Presentation Authors: Raj Ayyagari*, Taylor Powell, Julius Chapiro, Lawrence Staib, New Haven, CT, Shivank Bhatia, Miami, FL, Toby Chai, New Haven, CT, Steven Schoenberger, New London, CT, Ralph Devito, New Haven, CT
Introduction: Prostatic artery embolization (PAE) is a minimally invasive angiographic procedure used to treat hematuria caused by benign prostatic hyperplasia (BPH). However scarce outcomes data exist on PAE for gross hematuria. This study presents medium-term safety and efficacy data for PAE to treat gross hematuria caused by BPH.
Methods: 66 patients undergoing PAE in the setting of gross hematuria from December 2013 through August 2018 were reviewed retrospectively. Patients were included if cystoscopy found a large bleeding prostate and upper tract evaluation was negative. Patients were excluded for other hematuria sources (infection, stones or cancer)(n=11). 16 patients were treated for severe hematuria (SH) requiring continuous bladder irrigation (CBI) (age 79.8Â±8.8, Charlson comorbidity index (CCI) 5.8Â±2.5, prostate gland volume (PGV) 326Â±171mL). 39 patients had gross hematuria (GH), but were embolized to treat urinary retention (17 patients: age 76.7Â±9.0, CCI 4.1Â±1.7, PGV 191Â±79mL), or lower urinary tract symptoms (22 patients: age 74.0Â±8.2, CCI 3.8Â±1.6, PGV 232Â±149mL). Follow-up occurred at 1, 3, 6, 12, 24, and 36 months. Adverse events were recorded using Clavien-Dindo classification.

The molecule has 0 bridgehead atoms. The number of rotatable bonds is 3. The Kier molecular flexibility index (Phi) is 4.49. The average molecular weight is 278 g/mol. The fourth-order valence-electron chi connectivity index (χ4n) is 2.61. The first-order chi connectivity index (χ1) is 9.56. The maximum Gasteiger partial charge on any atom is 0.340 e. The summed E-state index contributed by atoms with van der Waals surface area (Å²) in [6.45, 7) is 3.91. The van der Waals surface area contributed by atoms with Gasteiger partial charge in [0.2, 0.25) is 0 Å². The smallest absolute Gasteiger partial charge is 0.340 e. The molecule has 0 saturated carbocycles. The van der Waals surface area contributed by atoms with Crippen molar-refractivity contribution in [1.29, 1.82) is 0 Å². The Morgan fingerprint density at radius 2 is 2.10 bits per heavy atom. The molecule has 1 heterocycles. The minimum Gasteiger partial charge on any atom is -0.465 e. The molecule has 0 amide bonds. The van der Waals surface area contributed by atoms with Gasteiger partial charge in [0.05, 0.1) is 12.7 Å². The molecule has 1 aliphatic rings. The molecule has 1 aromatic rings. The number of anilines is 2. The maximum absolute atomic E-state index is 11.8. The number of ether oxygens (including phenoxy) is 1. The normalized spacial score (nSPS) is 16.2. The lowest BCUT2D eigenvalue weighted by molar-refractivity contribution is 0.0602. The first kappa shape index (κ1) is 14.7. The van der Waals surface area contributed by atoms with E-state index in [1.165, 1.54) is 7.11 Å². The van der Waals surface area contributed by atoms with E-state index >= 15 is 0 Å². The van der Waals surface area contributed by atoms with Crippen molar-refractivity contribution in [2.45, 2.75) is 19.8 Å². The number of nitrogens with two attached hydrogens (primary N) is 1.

Results: 55 patients were included for study (no technical failures). 13/16 (81%) SH patients had CBI stopped 2-3 days after PAE and remained free of gross hematuria (mean follow-up=500Â±501 days). 2 (13%) SH patients had recurrent hematuria requiring prostatic fulguration 52 and 60 days after PAE. 1 patient had recurrent hematuria 165 days later from new bladder tumor. 34/37 (92%) GH patients remained free of gross hematuria after PAE (mean follow-up=306Â±234 days). There were 2 deaths < 30 days after PAE (1 from unrelated warfarin toxicity, 1 from urosepsis in an immunocompromised stage 4 cancer patient). There were 7 (13%) grade 2 urinary infections and 5 (9%) self-limited grade 1 adverse events. 26/29 (89%) patients with chronic catheters were successfully voiding within 2 months after PAE.
Conclusions: For patients with severe hematuria requiring CBI or gross hematuria caused by BPH, PAE is a safe, effective, and durable treatment. Embolization decreases glandular blood flow to stop bleeding, but also causes necrosis and shrinkage that relieves bladder outlet obstruction.